Paleoparasitology reveals the prevalence of each parasite infection of the past, by examination on the samples from archaeological sites. Especially as for coprolites obtained from Korean mummy, as its preservation status was quite good for parasitological analysis, invaluable information about the parasitism in history could be accumulated. Briefly, microscopic examination confirmed the presence of parasite eggs in Korean mummy’s coprolites, by which we estimate the infection prevalence of specific parasitism among pre-modern Korean people. Using ancient DNA technique, we can reconstruct each parasite’s phylogenetic trees from a historical perspective. The sociocultural background of the parasitism in pre-modern Korean society was also studied lately. By intense collaboration with historians who know much about what was going on the health and disease status in pre-modern society, we tried to make a hypothesis about the presumptive route of ancient parasite infection in Korea, especially on Ascaris, Trichuris, Clonorchis, Metagonimus, Paragonimus, and Taenia spp. By such interdisciplinary collaboration between different research fields, we can get invaluable academic clues for comprehending ancient parasitism in pre-modern Korean history.

Mummies and textiles

I am glad that my symposium "Mummies and textiles" was accepted by the Scientific Committee of the 9 World Congress on Mummy Studies.

ORGANIZERS:
Jana Jones, Dong Hoon Shin, James M Vreeland

ABSTRACTS:
Mummies discovered worldwide become one of the most invaluable resources for studying on health and disease status of human populations in different time and space perspectives. Using the mummies and relating samples, invaluable information could be obtained successfully, by a variety of scientific techniques. However, they are not only the subject we could talk about mummies. Rather, very unique remains could be acquired from the sites where mummies have been discovered. Of them, it is the ancient textiles that get the most attention. In fact, different kinds of textiles used for clothing, ornament or simple patches could be collected from mummies discovered in the world. By studying on them, we can get very crucial clue for reconstructing textile history in each country, very helpful to comprehend the vivid aspects of human lives before 20th century. Although there were a number of fascinating reports about the mummy-relating textiles from every corner of the world, the comprehensive review on the findings has not been presented yet.

SYMPOSIASTS:

Cinzia Oliva, Cadot Laure, Boano Rosa, Borla Matilde A lady from Deir el-Medina (west bank of Thebes-Egypt): case study of a multidisciplinary conservation program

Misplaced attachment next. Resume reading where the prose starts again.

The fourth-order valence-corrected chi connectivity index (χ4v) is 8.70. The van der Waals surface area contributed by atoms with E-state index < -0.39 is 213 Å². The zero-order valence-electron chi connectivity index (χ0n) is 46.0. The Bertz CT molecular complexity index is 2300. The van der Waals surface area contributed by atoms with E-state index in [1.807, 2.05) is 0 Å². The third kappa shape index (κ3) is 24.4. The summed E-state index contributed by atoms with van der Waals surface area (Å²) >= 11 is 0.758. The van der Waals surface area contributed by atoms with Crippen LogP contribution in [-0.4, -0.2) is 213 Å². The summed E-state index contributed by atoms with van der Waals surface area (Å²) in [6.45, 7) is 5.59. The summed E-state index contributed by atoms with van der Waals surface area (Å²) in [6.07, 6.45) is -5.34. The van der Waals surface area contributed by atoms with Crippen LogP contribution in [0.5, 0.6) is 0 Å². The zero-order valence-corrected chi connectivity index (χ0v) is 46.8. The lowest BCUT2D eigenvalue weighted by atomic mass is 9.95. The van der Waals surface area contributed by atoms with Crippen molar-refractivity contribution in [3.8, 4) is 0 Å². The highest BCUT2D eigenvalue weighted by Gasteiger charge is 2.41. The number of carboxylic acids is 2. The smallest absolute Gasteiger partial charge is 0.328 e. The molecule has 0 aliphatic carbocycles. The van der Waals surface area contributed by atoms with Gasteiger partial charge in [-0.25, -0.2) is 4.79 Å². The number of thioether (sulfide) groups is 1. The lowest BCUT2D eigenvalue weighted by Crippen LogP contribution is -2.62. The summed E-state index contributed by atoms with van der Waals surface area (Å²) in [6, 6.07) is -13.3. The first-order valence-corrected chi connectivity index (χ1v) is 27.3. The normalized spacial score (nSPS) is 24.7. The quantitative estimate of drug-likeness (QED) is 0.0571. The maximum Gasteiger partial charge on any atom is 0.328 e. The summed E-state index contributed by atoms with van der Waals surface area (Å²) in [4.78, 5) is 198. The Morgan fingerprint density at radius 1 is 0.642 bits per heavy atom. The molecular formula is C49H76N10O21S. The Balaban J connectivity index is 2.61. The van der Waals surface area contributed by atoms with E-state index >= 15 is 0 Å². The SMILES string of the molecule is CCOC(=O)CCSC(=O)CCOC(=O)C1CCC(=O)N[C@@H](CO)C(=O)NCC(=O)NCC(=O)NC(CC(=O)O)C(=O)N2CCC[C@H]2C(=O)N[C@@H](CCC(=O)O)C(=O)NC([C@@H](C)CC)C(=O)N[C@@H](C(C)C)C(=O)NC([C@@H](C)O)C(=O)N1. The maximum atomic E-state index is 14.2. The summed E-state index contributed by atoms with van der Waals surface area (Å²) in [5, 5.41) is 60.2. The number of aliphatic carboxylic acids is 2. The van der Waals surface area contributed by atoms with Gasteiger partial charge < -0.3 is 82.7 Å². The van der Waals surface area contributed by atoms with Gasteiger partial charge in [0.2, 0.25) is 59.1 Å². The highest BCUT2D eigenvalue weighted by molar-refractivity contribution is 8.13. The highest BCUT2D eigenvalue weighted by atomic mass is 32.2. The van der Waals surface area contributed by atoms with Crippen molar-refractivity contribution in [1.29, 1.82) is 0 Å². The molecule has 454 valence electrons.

Carter Lupton, Jonathan Elias & Sabina Malgora Good Things in Small Packages: Differential Inclusions and Cloth Replicas in Egyptian Mummies

Gioconda Arabel Fernández López Género, estatus social y poder vistos a través de los tejidos del fardo de la Señora de Cao

Ann Peters Reconstructing mortuary traditions at the Necropolis of Wari Kayan in early Nasca times: Established ritual and new practices

Dong Hoon Shin & Mi Kyung Song Joseon Textiles from Korean Mummies

James M Vreeland Jr. Textiles associated with Peruvian prehispanic mummy bundles from the Central Coastal area

Jana Jones, SA Buckley, TPG Higham, D. chivall, R. Bianucci, F. Ugliani, RJ Oldfield, GL Kay, M Pallen Ritual, religios, function. Multi-disciplinary analysis of funerary wrappings of Egyptian mummies from the prehistoric period, c 4300-3300 BC

Lena Bjerregaard The textiles of the mummy bundles in the Ethnological Museum in Berlin

Lidija M. McKnight ‘Re-rolling’ a mummy: an experimental spectacle

Milosz Giersz, Patrycja Giersz-Przadka, Wieslaw Wieckowski, Krzysztof Makowski Wari imperial funerary customs and rituals: prehispanic necropolis at Castillo de Huarmey

Patricia Landa Cragg

Roberta Cortopassi Two Byzantine Period mummies from Egypt in French museums

THE ABSTRACT OF MY LAB:

Joseon Textiles from Korean Mummies

Mi Kyung Song and Dong Hoon Shin

Department of Clothing Science, Seoul Women’s University, Seoul, South Korea; Bioanthropology and Paleopathology Lab, Institute of Forensic Science, Seoul National University College of Medicine, South Korea

Mummies from the Joseon Dynasty (AD 1392-1910) are an invaluable subject for scientific studies on the health and diseases of pre-modern Korean people. However, for the past several decades textile investigation has also become an important part of mummy studies in South Korea, as both clothing and mummies are discovered simultaneously in the same Joseon tombs. Whenever archaeologists examined the Korean mummies, they discovered perfectly preserved, magnificent centuries-old textiles and garments. Since the first archaeological report on the clothing from the Joseon tomb discovered in 1964, the resultant documentation has grown into one of the most impressive academic collections in the cultural heritage of South Korea. Removal of the clothing was undertaken under strict, sterile laboratory conditions and each step documented since 2006. By studying these cases, scholars can trace detailed changes in the fashion of Joseon clothing that otherwise might not have been revealed to modern observers. Based upon the acquired data, the clothing currently displayed in museums and institutes could be repaired successfully and maintained meticulously. In this paper, we will present a scholarly reconstruction of a vivid glimpse into the lives and funerary rites of the Joseon Dynasty elite, based on examination of the academic works of the textile historians.